Growing Soybeans – Ideal for Tender and Warm Weather
Growing soybeans is very common in countries with warm weather such as Australia, Africa, and Asia. Growing these beans is popular because of their many health benefits.
Growing Soybeans – an Overview on Cultivating Soybeans
Most gardeners will find it easy when it comes to growing soybeans because they take little time to grow, and produce high yields. These plants take around 80-90 days to harvest; some farmers use a method called succession planting in order to have continuous harvests. Gardeners may also find that growing soybeans is good for the garden because they are sources of rich organic matter; some may plant these in order to use them as “green manure” because they convert gasses of nitrogen into compounds in the soil. Cultivating soybeans is also popular because of their rich protein content, and are used in many home recipes.
Soybean Seeds – Properly Sowing the Seeds
The best time to plant soybean seeds is in the spring, about two to three week after the last frost; make sure that the soil is warm, around 60 to 70°F during the day. Plant the seeds where they can get full sun, or with minimal shade; soybeans cannot thrive in moist areas because the seeds will rot or have mildew. Check the soil pH, and make sure that it is around 6.0 – 6.8, and has a good supply of nitrogen. Before planting, prepare the soil by making sure that the topsoil is soft, loose, and has good drainage. Apply light dusting of inoculants on the soybean seeds before sowing them in rows that are two inches apart; using inoculants help the seeds sprout and will minimize the need for fertilizers.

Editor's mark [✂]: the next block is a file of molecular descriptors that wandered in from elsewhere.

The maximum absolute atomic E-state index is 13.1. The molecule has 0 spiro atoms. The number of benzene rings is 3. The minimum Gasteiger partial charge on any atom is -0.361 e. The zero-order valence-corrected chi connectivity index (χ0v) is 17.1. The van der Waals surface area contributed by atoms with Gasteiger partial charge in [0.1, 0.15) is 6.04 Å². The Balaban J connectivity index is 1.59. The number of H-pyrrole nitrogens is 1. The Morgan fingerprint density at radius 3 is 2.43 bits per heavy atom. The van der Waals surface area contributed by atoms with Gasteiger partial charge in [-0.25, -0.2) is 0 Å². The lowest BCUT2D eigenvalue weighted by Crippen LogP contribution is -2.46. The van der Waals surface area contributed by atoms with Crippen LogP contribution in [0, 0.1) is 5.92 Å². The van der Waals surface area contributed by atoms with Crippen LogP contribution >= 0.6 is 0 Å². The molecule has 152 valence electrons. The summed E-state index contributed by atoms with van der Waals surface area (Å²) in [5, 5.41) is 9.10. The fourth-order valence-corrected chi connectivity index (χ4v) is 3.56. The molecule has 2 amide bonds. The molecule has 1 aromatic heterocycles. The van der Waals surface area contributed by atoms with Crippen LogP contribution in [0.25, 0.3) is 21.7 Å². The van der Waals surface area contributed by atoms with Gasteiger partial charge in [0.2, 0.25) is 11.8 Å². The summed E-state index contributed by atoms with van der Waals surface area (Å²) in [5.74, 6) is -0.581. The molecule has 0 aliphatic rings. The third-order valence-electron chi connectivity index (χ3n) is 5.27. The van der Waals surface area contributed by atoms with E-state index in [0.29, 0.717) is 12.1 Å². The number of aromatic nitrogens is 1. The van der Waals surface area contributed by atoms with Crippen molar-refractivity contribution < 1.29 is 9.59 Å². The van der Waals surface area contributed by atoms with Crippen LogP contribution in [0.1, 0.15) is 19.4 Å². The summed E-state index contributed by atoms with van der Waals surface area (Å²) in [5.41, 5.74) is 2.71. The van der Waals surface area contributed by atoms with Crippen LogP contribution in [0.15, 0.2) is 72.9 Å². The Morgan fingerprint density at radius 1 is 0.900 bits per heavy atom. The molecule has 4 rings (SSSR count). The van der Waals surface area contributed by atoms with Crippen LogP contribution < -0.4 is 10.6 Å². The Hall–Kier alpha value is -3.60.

Soybean Plant – Ensuring a Good Harvest
Once the seedlings have sprouted, make sure that there are poles for support. Make sure there is adequate weeding and, mulching to prevent severe damage in the root systems; mulching also gives enough moisture on the soil, and can prevent over-watering as well. The soybean plant is also susceptible to diseases such as anthracnose, mosaic, and bacterial blight, so be sure not to walk around crops which have damp or wet stalks to prevent spreading of diseases. Once the plants have grown healthily, wait until the pods turn brown and have dried before picking them; if frost is expected, pick the pods beforehand and allow drying to finish indoors. Before shelling the pods, store them inside the freezer for two to three hours to kill insects or their eggs. Once the beans have been extracted, they should be kept in an airtight container to promote a longer shelf life.